Brothers Grime – Roady Series 5

“Can we go see Mama.” It’s the first time Liam has spoken. I’ve been wondering when he would talk. He’s only a year younger than Junior but nothing like him. Actually nothing like the rest of his brothers. His dark cowlick hair contrasts with their towheads.
“No kids are allowed,” Junior says. “So you’re just going to have to cry yourself asleep another night.”
Liam sulks in silence.
I don’t want to think about visiting Mom. I should. I should be rushing over there, see how she is, if she needs anything. But instead I let these brats keep me busy, getting them to wash dishes, sweep the floors, get the sheets and blankets off the beds and into the washer. It’s not till later after they are all showered that I realize, the blankets aren’t going to dry on the line in one afternoon.
“You’re a damn fool for washing blankets on a cloudy cold day,” Stan said.
“They smelled,” I said. “Probably full of fleas.” I saw some red welts on their legs when they finally got the dirt washed off.
“The only thing with fleas around here is that scrappy mutt.”
Roady has curled up under the kitchen table watching our every move.
“Get him out of my house,” Stan says.
I give a quick whistle and Roady is at my side. “I’m going to the laundromat. Be back in a few.”
The boys look at me then at Stan. I know they’re hoping he’ll order me to take them again, but Stan is unscrewing the cap of a beer, pleased with himself because it appears that I’ve obeyed his command about getting Roady out of the house.
As I take a step toward the back door, I see Junior cross the floor, go up to his father and pull the beer from his hand. He takes a big gulp.
“You little shit,” Stan says with a proud laugh yanking it back. Junior flashes me a look.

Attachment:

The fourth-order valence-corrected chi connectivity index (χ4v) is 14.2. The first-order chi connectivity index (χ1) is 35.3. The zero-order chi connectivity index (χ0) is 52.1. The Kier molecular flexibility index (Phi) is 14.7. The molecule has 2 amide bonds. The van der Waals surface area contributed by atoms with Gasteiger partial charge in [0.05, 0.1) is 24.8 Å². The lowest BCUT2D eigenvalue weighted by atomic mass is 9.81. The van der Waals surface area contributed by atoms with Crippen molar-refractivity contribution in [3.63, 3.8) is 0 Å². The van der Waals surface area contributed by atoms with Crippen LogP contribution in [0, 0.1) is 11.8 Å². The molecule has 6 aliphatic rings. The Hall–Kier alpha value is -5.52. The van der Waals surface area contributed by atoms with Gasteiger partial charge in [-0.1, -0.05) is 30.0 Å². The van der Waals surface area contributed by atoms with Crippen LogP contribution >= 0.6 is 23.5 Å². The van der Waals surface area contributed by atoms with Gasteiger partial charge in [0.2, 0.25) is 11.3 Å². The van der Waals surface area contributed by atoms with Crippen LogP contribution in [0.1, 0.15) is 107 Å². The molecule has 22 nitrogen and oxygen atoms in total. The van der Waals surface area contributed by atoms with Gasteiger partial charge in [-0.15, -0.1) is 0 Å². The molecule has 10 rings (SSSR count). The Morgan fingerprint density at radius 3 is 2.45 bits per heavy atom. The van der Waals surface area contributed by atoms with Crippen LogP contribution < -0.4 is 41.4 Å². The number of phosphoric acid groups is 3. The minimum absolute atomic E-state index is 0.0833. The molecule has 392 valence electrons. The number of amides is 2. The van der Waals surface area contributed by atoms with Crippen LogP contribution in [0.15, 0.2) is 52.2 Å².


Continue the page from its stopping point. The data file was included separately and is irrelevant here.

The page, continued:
I’m not getting involved in this drama. I’m not. Junior’s face falls as he sees I’m not reacting. What does he want from me? I don’t have anything to give him. What does he think?
“Junior, how about you come and give me a hand getting the blankets off the line.”
He scowls. “I got better things to do than girl’s work.”
“He’s got you there,” Stan says sneering and handing the beer back to Junior for another gulp.
“I’ll go,” Liam says.
I head out the door before Stan has a chance to make the remark I know is burning on his lips. I hear Stan and Junior laughing as the door closes.
Liam doesn’t talk when I pile up blankets in his arms.
As we drive into town, I feel his eyes on me. “Go ahead and speak if you’ve got something to say.” I glance over at him.
“I look like you,” he says.
“That means we’re real brothers.”
I want to tell him that it’s just the luck of the draw with DNA. That he is more their brother than mine. But when I glance over again, I see a little smile on his face. Imagine that someone thinks being like me is a good thing.

See previous posts, in the category- “Roady Series” – Find it in the drop down “menu” at the header of this blog. —————————————————————————————————This post is fiction based on the back story of a supporting character in a novel in process by Clare Graith. See for more info in the author.